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Triathlete Blog


By November 18, 2010July 20th, 2015No Comments

So, an Amish woman walks into an elevator…

Heard that one before?

No, seriously, I was at the mall and an Amish woman walked into the elevator behind me.

To say I was a little scared would have been A FREAKIN’ UNDERSTATEMENT.

I’ve got nothing against Amish people. I like their buggies and beards. It’s just that around here, you don’t really see too many Amish people. Last I checked there was no Amish colony in the Chicago suburbs. So seeing her surprised me.

I looked at her, and smiled.

She looked at me, smiled and then after the longest most silent pause in which the elevator and time very well might have stood still she said very solemnly….

Going down.

Oh god.

I mean, oh gosh.

Is this what happens when you die? Am I dead? Did I finally keel over from lack of sleep or all those mean things I’ve thought about people when no one else is listening that make me think I am not only going to hell BUT DRIVING THE BUS THAT GOES THERE! So this is it? You board an elevator with a highly religious woman, the door closes, you press the lower level button and it sends you careening straight into hell?

It felt like eternity. Eternity! How fitting! I felt like God was in the elevator with me, observing me, grading me. Jesus! AH! Scratch that. All of a sudden everything about me was sinful, wrong and I felt guilty. Think quick: what was the last thing you did. I don’t know! Where to begin? REPENT! REPENT ALREADY!

Donotmakeyecontactdonotmakeeyecontact. But I can’t help myself. Out of the corner of my eye I see her looking at me and she knows I’m looking at her because – she is probably the right hand puppet of god.

I’m so scared!

All I can think about is what I’m doing or what I’ve done wrong. CONFESS YOUR SINS! Damn Catholic guilt! I can’t even go shopping without it hitting me. But there I was in the middle of the afternoon with my baby sleeping in the stroller happily sucking away at a pacifier (evil!), with a large cup of Dunkin Donuts decaf coconut with cream (I’ll admit it, I wanted the fatty fat fluffer cream today!), my iPhone in my hand (tool of the devil!) and a Delia’s shopping bag in my other hand (Delia’s!? What am I….12?!). I’M A HEATHEN! Clearly she is scrutinizing me against her little bonnet of perfectness tied upon her head. And just as I want to pound on the glass to the shoppers below signaling an existential emergency was taking place SEND HELP NOW, the elevator bing-ed.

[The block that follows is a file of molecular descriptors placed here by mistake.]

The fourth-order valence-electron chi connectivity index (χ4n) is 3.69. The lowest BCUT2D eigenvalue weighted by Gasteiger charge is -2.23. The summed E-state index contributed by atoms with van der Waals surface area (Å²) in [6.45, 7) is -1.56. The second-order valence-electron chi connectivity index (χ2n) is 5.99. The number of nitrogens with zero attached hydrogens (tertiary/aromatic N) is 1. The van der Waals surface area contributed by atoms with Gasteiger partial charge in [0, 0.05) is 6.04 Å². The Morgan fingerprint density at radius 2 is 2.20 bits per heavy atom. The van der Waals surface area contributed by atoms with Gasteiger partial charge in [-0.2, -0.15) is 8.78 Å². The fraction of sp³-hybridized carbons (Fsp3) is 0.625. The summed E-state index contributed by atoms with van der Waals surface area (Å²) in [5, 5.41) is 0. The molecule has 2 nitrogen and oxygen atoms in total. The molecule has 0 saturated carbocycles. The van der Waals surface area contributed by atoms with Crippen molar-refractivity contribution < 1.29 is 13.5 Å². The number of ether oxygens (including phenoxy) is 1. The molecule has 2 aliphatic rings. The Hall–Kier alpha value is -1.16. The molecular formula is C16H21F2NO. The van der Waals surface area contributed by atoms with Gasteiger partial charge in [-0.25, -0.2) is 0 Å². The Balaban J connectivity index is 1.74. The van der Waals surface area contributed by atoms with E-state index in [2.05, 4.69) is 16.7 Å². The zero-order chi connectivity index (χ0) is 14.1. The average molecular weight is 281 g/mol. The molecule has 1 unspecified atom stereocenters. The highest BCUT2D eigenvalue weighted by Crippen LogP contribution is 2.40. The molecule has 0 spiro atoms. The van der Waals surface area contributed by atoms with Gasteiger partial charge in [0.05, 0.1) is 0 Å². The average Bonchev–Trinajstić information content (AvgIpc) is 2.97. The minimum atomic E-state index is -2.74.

The door opened, after what had to be the LONGEST ONE FLOOR ELEVATOR RIDE OF MY LIFE.

Our eyes met.

After you.

And then, she followed me. I wish I was kidding. I pick up my pace. I dart into Home Goods, discretely glancing over my shoulder – she’s there. Going toward the back of the store – THERE!

Take the coffee. Here’s the pacifier. Heck, take the child! And you’re right, I am too old to be shopping at Delia’s!

After all of this internal turmoil, she fakes me out by walking towards Marshall’s. WHAT THE HELL WAS THAT ALL ABOUT!? Is this a warning? Is this how you become a Catholic in bad standing (more on that later). And if so – how did the Amish get involved?

Forgive me, for I have sinned. I am shopping in the middle of the afternoon when I should be working. But please – I have a 4 month old and if I read one more book about puppies, sing one more song about what is mommy doing now or get spit up on one more time I WILL LOSE MY MARBLES and create a much greater sin – getting very, very drunk by 10 am. Who can blame me. It’s survival!